Evaluating ecosystem services in production versus water yield and water quality in mountain landscapes
International Research and Training Group (DFG-IRTG)
As part of a broader initiative to study Global Change, the University of Bayreuth Centers for Ecosystem and Environmental Research, BayCEER, and the Center for Natural Risks and Development, ZENEB, have been granted funds by the DFG to establish an International Research Training Group together with the Kangwon National University in Chuncheon, Korea and the Korean Forest Research Institute in Seoul.
The TERRECO-IRTG program, which can run for 9 years, examines the way to carry out land management in mountain regions, in order to ensure sustainable yield of ecosystem services. Ecosystem services are all of the products and gains that people obtain from natural ecosystems and natural resources in a region. The training program is planned to support three consecutive groups of 13 doctoral candidates over three year periods in the fields of meteorology, plant ecology, agroecology, zoology, soil ecology, soil physics, hydrology, and population and social geography. The speaker of the TERRECO program is Prof. Dr. John Tenhunen, head of the Department of Plant Ecology.
During recent decades, land and resource use has been dramatically changing worldwide, and impacts on natural and managed ecosystems have increased to alarming levels. Climate change due to increasing atmospheric carbon dioxide concentration is altering the radiation input, temperature regime, and precipitation regime of ecosystems, and threatens to change water availability and plant production. Atmospheric deposition of chemicals and intensive land use with high levels of fertilization have modified plant growth, nutrition in ecosystems, nutrient transport into river systems, the composition of natural communities, and even the susceptibility of organisms to disease. The resulting changes in ecosystems can reduce ecosystem services, i.e., agricultural and forest products, yield of high quality water into rivers, streams and reservoirs, and regional biodiversity.
The TERRECO-IRTG will develop models for application in mountain landscapes to predict the level of ecosystem services that may be expected under future expected climate conditions, but also with changes in land use that occur due to local decisions. The mountain study sites at which doctoral students will work are located in the Upper Eger Basin of the Fichtelgebirge and in the central part of Korea just south of the demilitarised zone (DMZ). Particularly the gains and losses will be studied that occur when land on steep slopes is used for agriculture versus forestry. Korea is very mountainous with limited areas with flat land, and cultivation of slopes is much more common than in Germany. High levels of fertilizer application together with erosion during the summer monsoon in Korea lead to high transport of nutrients to storage reservoirs that provide the drinking water to large cities like Seoul with a population of 20 million. Thus, agriculture does not only provide a positive gain, but results also in costs due to the need for water purification.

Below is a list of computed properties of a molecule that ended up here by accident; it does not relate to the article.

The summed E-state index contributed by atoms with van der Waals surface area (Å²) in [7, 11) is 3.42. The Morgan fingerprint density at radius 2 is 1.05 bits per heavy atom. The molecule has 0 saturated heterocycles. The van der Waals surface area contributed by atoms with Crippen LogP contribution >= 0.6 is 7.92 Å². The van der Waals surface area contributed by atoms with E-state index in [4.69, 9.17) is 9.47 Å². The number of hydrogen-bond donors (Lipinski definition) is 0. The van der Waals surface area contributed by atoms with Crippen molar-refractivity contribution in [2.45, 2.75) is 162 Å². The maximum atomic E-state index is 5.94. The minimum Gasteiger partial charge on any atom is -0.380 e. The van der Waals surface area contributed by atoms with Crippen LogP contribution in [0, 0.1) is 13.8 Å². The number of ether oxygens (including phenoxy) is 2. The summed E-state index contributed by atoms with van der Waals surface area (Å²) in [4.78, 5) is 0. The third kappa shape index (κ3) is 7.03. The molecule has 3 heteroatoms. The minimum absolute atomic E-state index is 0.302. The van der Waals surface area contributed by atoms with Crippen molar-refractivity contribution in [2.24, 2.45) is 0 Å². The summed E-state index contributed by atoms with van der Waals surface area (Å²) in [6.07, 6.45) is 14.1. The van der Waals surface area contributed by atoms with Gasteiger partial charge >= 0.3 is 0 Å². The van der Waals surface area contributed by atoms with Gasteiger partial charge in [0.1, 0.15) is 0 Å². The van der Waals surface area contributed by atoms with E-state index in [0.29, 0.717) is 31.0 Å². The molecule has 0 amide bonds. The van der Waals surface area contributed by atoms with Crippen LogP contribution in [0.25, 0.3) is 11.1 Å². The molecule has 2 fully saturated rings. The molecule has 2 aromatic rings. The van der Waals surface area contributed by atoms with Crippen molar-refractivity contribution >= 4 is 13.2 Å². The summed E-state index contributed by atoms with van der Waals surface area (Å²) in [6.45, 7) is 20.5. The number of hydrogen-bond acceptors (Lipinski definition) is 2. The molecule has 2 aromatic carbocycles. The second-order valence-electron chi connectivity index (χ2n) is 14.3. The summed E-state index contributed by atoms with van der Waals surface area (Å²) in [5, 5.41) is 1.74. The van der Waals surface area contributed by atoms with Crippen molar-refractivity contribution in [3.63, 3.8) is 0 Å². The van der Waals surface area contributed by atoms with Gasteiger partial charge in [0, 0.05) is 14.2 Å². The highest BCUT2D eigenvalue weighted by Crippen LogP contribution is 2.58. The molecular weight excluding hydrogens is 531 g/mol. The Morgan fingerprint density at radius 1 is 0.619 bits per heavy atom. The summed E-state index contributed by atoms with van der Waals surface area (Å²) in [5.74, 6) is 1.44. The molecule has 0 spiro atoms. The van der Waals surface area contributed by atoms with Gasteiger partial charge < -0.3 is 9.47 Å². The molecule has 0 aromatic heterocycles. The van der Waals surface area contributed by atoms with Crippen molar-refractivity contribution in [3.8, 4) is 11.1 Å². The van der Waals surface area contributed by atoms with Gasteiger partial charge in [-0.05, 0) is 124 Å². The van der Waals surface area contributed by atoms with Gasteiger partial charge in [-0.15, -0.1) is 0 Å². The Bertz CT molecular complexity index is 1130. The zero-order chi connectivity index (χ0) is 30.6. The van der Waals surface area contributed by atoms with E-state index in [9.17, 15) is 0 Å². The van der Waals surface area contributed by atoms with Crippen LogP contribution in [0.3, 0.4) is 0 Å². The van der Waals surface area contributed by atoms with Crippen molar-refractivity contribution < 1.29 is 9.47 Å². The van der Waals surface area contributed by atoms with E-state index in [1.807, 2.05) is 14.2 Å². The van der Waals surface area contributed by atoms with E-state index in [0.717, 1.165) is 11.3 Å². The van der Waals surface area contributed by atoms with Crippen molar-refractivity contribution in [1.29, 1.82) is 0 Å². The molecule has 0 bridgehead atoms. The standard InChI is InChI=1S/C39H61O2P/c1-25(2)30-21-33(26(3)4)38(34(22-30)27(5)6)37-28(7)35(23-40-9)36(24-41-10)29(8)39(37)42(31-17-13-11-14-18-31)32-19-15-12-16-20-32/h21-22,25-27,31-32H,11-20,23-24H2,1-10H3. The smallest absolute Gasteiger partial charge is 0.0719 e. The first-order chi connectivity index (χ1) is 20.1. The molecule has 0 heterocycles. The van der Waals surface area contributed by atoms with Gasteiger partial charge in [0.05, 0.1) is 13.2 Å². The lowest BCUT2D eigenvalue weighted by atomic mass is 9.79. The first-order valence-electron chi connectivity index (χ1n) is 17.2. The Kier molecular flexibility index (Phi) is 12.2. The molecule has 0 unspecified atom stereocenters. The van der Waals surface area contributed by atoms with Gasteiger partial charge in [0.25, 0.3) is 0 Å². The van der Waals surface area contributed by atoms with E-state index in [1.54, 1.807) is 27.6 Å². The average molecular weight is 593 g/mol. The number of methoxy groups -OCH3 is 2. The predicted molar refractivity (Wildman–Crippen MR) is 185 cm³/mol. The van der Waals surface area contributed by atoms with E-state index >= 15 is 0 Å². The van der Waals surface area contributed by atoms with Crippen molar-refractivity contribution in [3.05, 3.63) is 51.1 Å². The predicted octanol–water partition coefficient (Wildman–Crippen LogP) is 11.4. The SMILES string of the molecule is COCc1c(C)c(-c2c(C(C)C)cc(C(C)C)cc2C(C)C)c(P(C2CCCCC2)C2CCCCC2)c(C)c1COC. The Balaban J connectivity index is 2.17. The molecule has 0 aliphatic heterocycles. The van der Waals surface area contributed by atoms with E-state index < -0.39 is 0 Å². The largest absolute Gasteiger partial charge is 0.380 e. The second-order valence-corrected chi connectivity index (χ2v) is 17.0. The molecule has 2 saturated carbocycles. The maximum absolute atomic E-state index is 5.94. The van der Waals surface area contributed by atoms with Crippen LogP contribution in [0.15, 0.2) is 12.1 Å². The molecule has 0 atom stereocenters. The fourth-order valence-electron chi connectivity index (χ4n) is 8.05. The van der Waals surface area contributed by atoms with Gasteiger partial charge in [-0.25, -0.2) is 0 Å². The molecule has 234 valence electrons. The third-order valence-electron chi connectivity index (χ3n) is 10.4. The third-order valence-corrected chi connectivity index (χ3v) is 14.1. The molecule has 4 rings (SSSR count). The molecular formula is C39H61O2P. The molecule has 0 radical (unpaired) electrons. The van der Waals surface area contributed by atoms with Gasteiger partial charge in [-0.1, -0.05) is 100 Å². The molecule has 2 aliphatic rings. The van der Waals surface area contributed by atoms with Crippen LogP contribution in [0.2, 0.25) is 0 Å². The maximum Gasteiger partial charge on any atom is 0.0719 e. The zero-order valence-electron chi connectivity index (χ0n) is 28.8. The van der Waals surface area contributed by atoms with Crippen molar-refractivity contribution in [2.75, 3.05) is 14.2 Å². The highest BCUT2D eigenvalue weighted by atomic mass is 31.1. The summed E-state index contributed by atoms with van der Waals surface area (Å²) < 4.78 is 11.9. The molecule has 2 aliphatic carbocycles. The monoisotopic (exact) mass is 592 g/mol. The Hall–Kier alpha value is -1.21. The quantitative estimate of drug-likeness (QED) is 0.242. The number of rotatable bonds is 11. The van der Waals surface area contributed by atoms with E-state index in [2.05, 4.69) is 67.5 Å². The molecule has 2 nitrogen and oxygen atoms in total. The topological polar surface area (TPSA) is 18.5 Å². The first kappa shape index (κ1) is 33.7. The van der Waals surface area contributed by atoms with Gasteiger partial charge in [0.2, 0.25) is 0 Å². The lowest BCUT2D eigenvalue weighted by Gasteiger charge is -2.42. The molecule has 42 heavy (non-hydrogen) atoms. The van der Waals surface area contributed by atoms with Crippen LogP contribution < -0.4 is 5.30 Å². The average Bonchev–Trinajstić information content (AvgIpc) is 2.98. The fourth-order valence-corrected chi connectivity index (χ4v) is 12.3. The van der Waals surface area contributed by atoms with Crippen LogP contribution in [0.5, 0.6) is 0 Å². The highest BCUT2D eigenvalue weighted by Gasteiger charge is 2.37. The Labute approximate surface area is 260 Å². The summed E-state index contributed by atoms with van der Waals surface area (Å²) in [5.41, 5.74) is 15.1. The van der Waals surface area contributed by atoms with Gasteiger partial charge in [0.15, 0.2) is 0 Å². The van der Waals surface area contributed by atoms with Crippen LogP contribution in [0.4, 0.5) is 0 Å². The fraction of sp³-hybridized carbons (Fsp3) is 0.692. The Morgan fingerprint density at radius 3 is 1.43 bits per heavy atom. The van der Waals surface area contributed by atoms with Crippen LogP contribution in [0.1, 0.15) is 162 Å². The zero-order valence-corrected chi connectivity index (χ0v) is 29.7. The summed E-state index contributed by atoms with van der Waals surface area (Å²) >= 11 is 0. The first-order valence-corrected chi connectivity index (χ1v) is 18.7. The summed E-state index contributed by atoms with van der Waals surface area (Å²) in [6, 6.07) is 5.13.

Such studies of the many possible directions in which future climates and local decision making can alter ecosystem services requires a complex joint effort in ecology, in biogeochemistry and hydrology, in simulation modelling, and in social behavior and economics. A steering committee of 5 members including Prof. John Tenhunen, Prof. Egbert Matzner (Bodenökologie), Prof. Bernd Huwe (Bodenphysik), Prof. Stefan Peiffer (Hydrologie) and Prof. Detlef Müller-Mahn (Sozialgeographie) will coordinate the activities of approximately 30 faculty members at the University of Bayreuth and in Korea. Doctoral candidates will experience a very broad training that prepares them in very new ways to play a role in the management of natural resources in local, state and national agencies. Especially the joining of natural science and social science influences on future landscapes and ecosystem services is a unique component of the TERRECO program of studies. The TERRECO project is a first step in building a permanent, formalized doctoral training at UBT in so-called “transdisciplinary environmental problem solving” as part of the planned School of Natural Sciences. It is a natural step that capitalizes on synergy developed between the existing University of Bayreuth Centers for Ecosystem and Environmental Research, BayCEER, and for Natural Risks and Development, ZENEB, and on existing expertise among UBT faculty in global change science.